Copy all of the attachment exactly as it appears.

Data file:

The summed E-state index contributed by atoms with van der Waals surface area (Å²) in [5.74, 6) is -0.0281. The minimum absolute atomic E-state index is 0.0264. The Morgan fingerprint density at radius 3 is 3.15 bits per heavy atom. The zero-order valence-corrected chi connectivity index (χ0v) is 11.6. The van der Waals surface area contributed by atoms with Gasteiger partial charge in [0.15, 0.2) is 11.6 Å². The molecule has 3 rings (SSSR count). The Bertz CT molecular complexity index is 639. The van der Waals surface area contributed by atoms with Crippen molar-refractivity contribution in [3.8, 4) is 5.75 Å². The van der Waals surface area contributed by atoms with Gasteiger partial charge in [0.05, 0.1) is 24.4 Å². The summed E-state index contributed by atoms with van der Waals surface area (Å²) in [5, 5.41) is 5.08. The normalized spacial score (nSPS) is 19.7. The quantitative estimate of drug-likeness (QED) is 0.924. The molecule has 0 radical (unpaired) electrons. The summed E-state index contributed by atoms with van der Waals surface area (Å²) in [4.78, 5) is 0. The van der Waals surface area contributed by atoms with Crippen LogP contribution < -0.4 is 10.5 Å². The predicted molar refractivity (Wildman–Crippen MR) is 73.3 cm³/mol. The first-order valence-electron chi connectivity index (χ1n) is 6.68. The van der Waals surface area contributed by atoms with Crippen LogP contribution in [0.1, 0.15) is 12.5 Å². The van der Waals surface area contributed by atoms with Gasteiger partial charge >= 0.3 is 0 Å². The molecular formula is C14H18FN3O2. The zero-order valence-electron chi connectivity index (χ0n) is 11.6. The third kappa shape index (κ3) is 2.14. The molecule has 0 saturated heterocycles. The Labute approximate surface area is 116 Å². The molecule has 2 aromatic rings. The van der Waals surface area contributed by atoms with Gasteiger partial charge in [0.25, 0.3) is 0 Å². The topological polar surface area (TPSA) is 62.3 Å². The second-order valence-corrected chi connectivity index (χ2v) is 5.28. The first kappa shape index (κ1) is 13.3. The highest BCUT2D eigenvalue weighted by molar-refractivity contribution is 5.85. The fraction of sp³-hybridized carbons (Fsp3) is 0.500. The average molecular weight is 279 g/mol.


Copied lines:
The summed E-state index contributed by atoms with van der Waals surface area (Å²) in [5.74, 6) is -0.0281. The minimum absolute atomic E-state index is 0.0264. The Morgan fingerprint density at radius 3 is 3.15 bits per heavy atom. The zero-order valence-corrected chi connectivity index (χ0v) is 11.6. The van der Waals surface area contributed by atoms with Gasteiger partial charge in [0.15, 0.2) is 11.6 Å². The molecule has 3 rings (SSSR count). The Bertz CT molecular complexity index is 639. The van der Waals surface area contributed by atoms with Crippen molar-refractivity contribution in [3.8, 4) is 5.75 Å². The van der Waals surface area contributed by atoms with Gasteiger partial charge in [0.05, 0.1) is 24.4 Å². The summed E-state index contributed by atoms with van der Waals surface area (Å²) in [5, 5.41) is 5.08. The normalized spacial score (nSPS) is 19.7. The quantitative estimate of drug-likeness (QED) is 0.924. The molecule has 0 radical (unpaired) electrons. The summed E-state index contributed by atoms with van der Waals surface area (Å²) in [4.78, 5) is 0. The van der Waals surface area contributed by atoms with Crippen LogP contribution < -0.4 is 10.5 Å². The predicted molar refractivity (Wildman–Crippen MR) is 73.3 cm³/mol. The first-order valence-electron chi connectivity index (χ1n) is 6.68. The van der Waals surface area contributed by atoms with Crippen LogP contribution in [0.1, 0.15) is 12.5 Å². The van der Waals surface area contributed by atoms with Gasteiger partial charge >= 0.3 is 0 Å². The molecular formula is C14H18FN3O2. The zero-order valence-electron chi connectivity index (χ0n) is 11.6. The third kappa shape index (κ3) is 2.14. The molecule has 0 saturated heterocycles. The Labute approximate surface area is 116 Å². The molecule has 2 aromatic rings. The van der Waals surface area contributed by atoms with Gasteiger partial charge in [0.25, 0.3) is 0 Å². The topological polar surface area (TPSA) is 62.3 Å². The second-order valence-corrected chi connectivity index (χ2v) is 5.28. The first kappa shape index (κ1) is 13.3. The highest BCUT2D eigenvalue weighted by molar-refractivity contribution is 5.85. The fraction of sp³-hybridized carbons (Fsp3) is 0.500. The average molecular weight is 279 g/mol.